A short guide to the best events and things to do in Rome during summer 2022.
Summer is in full swing in Rome as the city welcomes back a whole swathe of cultural events and festivals that were either cancelled or curtailed over the last two years due to Italy's covid restrictions.
Central to this bonanza of cultural activity is the city's Estate Romana programme, a broad spectrum of events including film festivals, theatre, opera, readings and live music, much of it taking place in the open air.
Rome's summer opera festival returns to its historic base among the ruins at the Baths of Caracalla, after two years at the Circus Maximus, with opera classics including Carmen and The Barber of Seville as well as performances by dancer Roberto Bolle and a series of concerts by Italian singer-songwriter Claudio Baglioni.
An international literature festival will take place over five evenings in July in the spectacular setting of the Palatine Hill with a line-up of award-winning writers reading from texts written specially for the occasion.
Film festivals include Il Cinema in Piazza, held in Piazza S. Cosimato as well as two other locations in the suburbs, and Isola del Cinema on Tiber Island. Both events take place outdoors and include films in their original language versions.
There are also film festivals in Piazza Vittorio, at the Parco degli Acquedotti – Rome's park of aqueducts, a return of the Floating Theatre at the lake in EUR, outdoor screenings at the Casa del Cinema in Villa Borghese and even at the Temple of Venus and Roma, against the backdrop of the Colosseum.
One of the most anticipated cinematic events will take place on Via Veneto which will turn into an open-air cinema for the screening of the restored version of William Wyler's 1953 classic Roman Holiday. The free event on 24 July will be open to 600 people, with seats subject to availability.
Theatre fans can enjoy the Shakespearean festival at the Globe Theatre in Villa Borghese where Italian-language productions including A Midsummer Night's Dream and Macbeth will be presided over by new artistic director, the Oscar-winning composer Nicola Piovani.
There is theatre under the stars elsewhere too thanks to the Tor Bella Monaca Theatre Festival, along with summer theatrical programmes at Villa Pamphilj and Teatro India.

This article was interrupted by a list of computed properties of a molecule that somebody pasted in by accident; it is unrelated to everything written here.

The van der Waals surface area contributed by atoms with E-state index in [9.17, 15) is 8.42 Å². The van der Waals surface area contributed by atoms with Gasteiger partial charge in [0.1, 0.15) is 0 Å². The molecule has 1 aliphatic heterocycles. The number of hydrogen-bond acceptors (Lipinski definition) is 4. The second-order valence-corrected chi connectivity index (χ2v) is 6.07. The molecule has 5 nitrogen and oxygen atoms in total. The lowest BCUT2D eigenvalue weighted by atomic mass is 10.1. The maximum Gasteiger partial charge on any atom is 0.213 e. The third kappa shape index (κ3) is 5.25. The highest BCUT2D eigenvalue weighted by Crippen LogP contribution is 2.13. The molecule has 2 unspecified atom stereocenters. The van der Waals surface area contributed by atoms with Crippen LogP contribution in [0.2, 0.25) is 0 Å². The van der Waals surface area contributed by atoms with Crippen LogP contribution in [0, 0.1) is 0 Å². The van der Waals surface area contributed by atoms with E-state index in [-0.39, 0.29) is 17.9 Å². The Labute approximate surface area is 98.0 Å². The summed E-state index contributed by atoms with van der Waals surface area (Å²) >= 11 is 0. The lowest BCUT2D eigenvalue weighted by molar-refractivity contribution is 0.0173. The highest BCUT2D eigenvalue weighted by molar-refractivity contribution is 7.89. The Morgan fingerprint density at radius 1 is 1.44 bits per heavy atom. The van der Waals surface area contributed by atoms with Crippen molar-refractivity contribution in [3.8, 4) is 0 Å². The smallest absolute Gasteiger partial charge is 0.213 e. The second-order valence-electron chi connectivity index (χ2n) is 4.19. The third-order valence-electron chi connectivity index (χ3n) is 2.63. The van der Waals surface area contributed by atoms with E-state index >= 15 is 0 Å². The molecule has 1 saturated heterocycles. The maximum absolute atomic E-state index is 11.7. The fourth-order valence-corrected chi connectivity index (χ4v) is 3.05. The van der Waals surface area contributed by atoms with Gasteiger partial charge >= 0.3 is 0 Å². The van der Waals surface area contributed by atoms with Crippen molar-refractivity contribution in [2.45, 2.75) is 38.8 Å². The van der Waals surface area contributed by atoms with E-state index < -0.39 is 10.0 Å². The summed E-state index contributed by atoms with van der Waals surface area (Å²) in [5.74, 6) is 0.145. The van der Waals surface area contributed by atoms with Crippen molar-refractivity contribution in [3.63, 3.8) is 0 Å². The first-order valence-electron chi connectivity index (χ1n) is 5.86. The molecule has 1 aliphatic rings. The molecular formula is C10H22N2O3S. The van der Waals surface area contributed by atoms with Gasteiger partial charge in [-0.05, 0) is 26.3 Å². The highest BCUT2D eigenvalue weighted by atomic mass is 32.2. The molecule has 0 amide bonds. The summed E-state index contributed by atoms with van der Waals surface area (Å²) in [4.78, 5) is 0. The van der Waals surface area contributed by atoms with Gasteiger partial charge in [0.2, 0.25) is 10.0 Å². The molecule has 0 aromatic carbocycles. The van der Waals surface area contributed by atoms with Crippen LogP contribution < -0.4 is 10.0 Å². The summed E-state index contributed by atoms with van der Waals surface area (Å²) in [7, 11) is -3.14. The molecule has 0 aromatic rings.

Rock and pop
Rome serves up an eclectic selection of rock and pop concerts during July thanks to the city's two main live music festivals, Roma Summer Fest – at the Auditorium Parco della Musica – and Rock in Roma – based at the Ippodromo delle Capannelle, the Cavea at the Auditorium Parco della Musica, and the Circus Maximus where Rome's Eurovision-winning rockers Måneskin will perform a sold-out show on 9 July.
The festivals' line-ups feature veteran acts including Simple Minds, Deep Purple and the Chemical Brothers alongside solo artists including Ben Harper, Rufus Wainwright and Patti Smith.
Jazz fans can enjoy outdoor performances by Italian and international jazz musicians at the Casa del Jazz, by acts including the Mike Stern Band, Roosevelt Collier, and Enrico Rava with the Fred Hersch Trio. There are also jazz and swing concerts each night at Villa Celimontana.
A musical highlight of the summer comes courtesy of Accademia Nazionle di S. Cecilia. Piero Monti conducts the S. Cecilia Orchestra and Chorus in a performance of Carl Orff's Carmina Burana in the Cavea on 15 July.
Classical music concerts also take place against the lush backdrop of Rome's Botanic Gardens, thanks to the Istituzione Universitaria dei Concerti, and the Theatre of Marcellus, as part of the annual Concerti del Tempietto programme.
The city hosts a unique fashion event on 8 July when the Spanish Steps will be transformed into a giant catwalk to showcase Valentino's autumn-winter collections, after which the luxury fashion house will open its historic archives in Palazzo Mignanelli from 10-12 July.
Rome's national and city-run museums open their doors free of charge on the first Sunday each month, with the next two appointments falling on 3 July and 7 August.
Some of the capital's big summer exhibitions include Titian at Galleria Borghese, Robert Doisneau at the Ara Pacis and Gianni Berengo Gardin at MAXXI.
The city has a new museum, at the Baths of Diocletian, housing ancient artefacts that were rescued after being trafficked out of Italy illegally. The Baths of Caracalla also has a new treat for visitors: a reconstructed second-century home with frescoes dedicated to Roman and Egyptian gods.
Each evening of the summer the Viaggi nei Fori project lights up the ruins of the Forum of Augustus and Forum of Caesar, with images, film and animation portraying life in ancient Rome. The spectacle can be watched from elevated seats alongside Via dei Fori Imperiali.
A novelty on the city's multimedia menu this year is the arrival of the Virtual Reality Bus that allows passengers to view the Imperial Fora, Colosseum, Palatine Hill, Circus Maximus and Teatro Marcello as they were in Roman times.
Last but not least, the city lays on some impressive religious pageantry over the summer too. The centuries-old Festa de' Noantri procession sees a bejewelled and elaborately dressed statue of the Madonna paraded through the streets of Trastevere on 16 July, returning by boat along the river Tiber nine days later.
However the most unusual religious event involves a snowfall during the height of summer outside the Basilica di S. Maria Maggiore. Every year on the night of 5 August the city relives a fourth-century miracle with the surreal spectacle of snow-like foam falling from the sky, accompanied with live music by the Carabinieri band.
For more details of events see our What's On in Rome guide while for information about the city's Estate Roma programme see website.
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